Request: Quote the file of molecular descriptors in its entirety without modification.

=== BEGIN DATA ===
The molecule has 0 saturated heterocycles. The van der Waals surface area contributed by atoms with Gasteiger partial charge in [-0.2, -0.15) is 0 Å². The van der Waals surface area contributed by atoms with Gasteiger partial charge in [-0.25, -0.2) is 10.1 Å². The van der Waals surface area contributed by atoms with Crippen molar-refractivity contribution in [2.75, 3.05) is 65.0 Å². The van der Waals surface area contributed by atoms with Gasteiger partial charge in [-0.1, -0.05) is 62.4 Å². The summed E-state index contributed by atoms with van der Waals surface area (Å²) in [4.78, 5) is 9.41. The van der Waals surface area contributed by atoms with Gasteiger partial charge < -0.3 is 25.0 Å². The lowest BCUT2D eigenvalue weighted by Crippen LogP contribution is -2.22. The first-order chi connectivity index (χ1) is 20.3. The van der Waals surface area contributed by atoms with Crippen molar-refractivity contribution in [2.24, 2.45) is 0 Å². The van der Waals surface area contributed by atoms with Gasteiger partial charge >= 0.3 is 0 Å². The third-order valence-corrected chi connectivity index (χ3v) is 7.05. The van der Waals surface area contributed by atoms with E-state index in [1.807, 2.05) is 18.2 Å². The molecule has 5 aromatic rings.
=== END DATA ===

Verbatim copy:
The molecule has 0 saturated heterocycles. The van der Waals surface area contributed by atoms with Gasteiger partial charge in [-0.2, -0.15) is 0 Å². The van der Waals surface area contributed by atoms with Gasteiger partial charge in [-0.25, -0.2) is 10.1 Å². The van der Waals surface area contributed by atoms with Crippen molar-refractivity contribution in [2.75, 3.05) is 65.0 Å². The van der Waals surface area contributed by atoms with Gasteiger partial charge in [-0.1, -0.05) is 62.4 Å². The summed E-state index contributed by atoms with van der Waals surface area (Å²) in [4.78, 5) is 9.41. The van der Waals surface area contributed by atoms with Gasteiger partial charge < -0.3 is 25.0 Å². The lowest BCUT2D eigenvalue weighted by Crippen LogP contribution is -2.22. The first-order chi connectivity index (χ1) is 20.3. The van der Waals surface area contributed by atoms with Crippen molar-refractivity contribution in [2.24, 2.45) is 0 Å². The van der Waals surface area contributed by atoms with Gasteiger partial charge >= 0.3 is 0 Å². The third-order valence-corrected chi connectivity index (χ3v) is 7.05. The van der Waals surface area contributed by atoms with E-state index in [1.807, 2.05) is 18.2 Å². The molecule has 5 aromatic rings.